At the end of the episode, Eve and Villanelle both know about each other. For Villanelle, that’s no big deal. She’s an assassin and assassins have a way to take care of such things. But Eve? She’s got something to worry about. And I imagine everyone Eve knows, including her bridge instructor (?) husband 7, has something to worry about, too. I fear this isn’t going to end well for those in Eve’s orbit. 8
Poor Sebastian. I knew he was a goner from the moment he tried to woo Villanelle with his homemade trousers. But I didn’t expect him to die in the same episode. It was a whirlwind romance: full of ice cream, national anthems, sex, take out food, and toxic perfume.
This show is full of delightful details and wonderful profanity. Such as:
- Carolyn Martens pauses outside the office of the Special Villanelle Unit (SVU, natch) to reminisce about the time she watched a rat drink a can of Coke with both paws. “Extraordinary,” Carolyn says with genuine appreciation. Her hushed “extraordinary” killed me.
- Carolyn and Kenny apologize for the smell in the SVU office. Where the smell is coming from and what it smells like are unaddressed, but the smell is bad enough to warrant apologies from two people. I worried about that smell every time they returned to the office. 9
- Villanelle’s favorite music? National anthems. National anthems. And she doesn’t understand why Sebastian finds this unusual. I love all of this.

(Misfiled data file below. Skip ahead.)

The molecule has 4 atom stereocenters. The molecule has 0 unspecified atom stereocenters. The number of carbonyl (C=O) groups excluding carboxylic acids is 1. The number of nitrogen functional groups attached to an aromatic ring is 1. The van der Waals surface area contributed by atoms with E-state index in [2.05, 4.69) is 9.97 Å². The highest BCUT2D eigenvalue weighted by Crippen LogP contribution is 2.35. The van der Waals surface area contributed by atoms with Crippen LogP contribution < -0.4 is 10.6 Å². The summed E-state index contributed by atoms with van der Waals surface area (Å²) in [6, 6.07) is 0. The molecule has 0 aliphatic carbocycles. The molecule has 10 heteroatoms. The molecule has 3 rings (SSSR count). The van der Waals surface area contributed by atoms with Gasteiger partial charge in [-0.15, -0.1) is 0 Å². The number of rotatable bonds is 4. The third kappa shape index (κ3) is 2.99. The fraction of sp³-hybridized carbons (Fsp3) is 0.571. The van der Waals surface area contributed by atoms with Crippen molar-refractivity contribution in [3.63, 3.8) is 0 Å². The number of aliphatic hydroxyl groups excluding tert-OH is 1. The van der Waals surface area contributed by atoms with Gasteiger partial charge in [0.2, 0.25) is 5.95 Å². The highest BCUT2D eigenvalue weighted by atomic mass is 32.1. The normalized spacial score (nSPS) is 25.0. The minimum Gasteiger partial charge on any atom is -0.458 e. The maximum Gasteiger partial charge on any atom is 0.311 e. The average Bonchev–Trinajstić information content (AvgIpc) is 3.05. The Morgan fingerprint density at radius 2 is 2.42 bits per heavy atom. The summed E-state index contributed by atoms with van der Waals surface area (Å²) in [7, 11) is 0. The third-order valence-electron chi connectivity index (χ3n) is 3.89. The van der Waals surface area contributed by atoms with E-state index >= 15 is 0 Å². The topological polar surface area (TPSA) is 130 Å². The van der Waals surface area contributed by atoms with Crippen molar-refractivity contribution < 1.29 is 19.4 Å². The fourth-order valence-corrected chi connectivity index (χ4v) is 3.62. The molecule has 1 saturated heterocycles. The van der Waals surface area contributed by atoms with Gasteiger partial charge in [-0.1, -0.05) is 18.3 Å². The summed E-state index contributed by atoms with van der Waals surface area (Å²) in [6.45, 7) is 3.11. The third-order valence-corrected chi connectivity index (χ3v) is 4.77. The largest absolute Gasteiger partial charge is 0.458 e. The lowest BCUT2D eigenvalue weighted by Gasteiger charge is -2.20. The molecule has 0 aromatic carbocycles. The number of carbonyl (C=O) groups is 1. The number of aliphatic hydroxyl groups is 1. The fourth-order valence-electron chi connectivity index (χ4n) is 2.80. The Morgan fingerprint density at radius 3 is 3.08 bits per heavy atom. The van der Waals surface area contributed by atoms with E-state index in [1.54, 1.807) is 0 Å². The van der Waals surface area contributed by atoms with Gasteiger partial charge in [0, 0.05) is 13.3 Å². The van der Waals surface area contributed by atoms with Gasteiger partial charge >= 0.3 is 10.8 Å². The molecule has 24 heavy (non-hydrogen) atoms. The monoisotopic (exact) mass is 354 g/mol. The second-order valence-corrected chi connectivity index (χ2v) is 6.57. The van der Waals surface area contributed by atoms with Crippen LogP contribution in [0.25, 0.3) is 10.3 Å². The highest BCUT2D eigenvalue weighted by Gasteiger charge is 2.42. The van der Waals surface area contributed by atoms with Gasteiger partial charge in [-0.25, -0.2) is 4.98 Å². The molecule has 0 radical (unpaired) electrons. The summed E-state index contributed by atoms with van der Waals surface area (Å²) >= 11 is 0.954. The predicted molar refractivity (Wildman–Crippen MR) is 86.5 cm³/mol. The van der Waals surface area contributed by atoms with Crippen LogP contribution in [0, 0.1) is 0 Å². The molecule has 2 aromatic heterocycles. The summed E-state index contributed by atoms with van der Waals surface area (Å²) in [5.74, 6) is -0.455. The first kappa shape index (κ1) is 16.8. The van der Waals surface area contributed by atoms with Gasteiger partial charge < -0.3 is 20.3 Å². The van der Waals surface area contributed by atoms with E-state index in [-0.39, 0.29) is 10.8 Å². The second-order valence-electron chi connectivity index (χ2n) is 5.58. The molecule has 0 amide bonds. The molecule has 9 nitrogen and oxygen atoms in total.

- “Monkey dick.” Eve demands that Bill stop acting like one of these. He claims not to know what this means, but he damn well does.
Episode: S1, E3, “Don’t I Know You?”
We already know Eve is obsessed with female assassins. But now we know she’s fascinated—maybe even full-on infatuated—with Villanelle. This is made clear in the thorough and delicate way she describes Villanelle to a police sketch artist.
I know I’m going on and on about the details in this show, but this show is really good with the details. For example, the banter shared between the “patients” at the “clinic” in the early moments of the episode is the kind of thing most shows overlook. Was it necessary to add levity into the waiting room scene? No, it doesn’t advance the plot or serve a specific purpose. But it creates a fascinating atmosphere. Many shows live in the background these days, taking space in the absent-minded band of our attention spectrums while we look at our phones. But not this show. I want to watch it.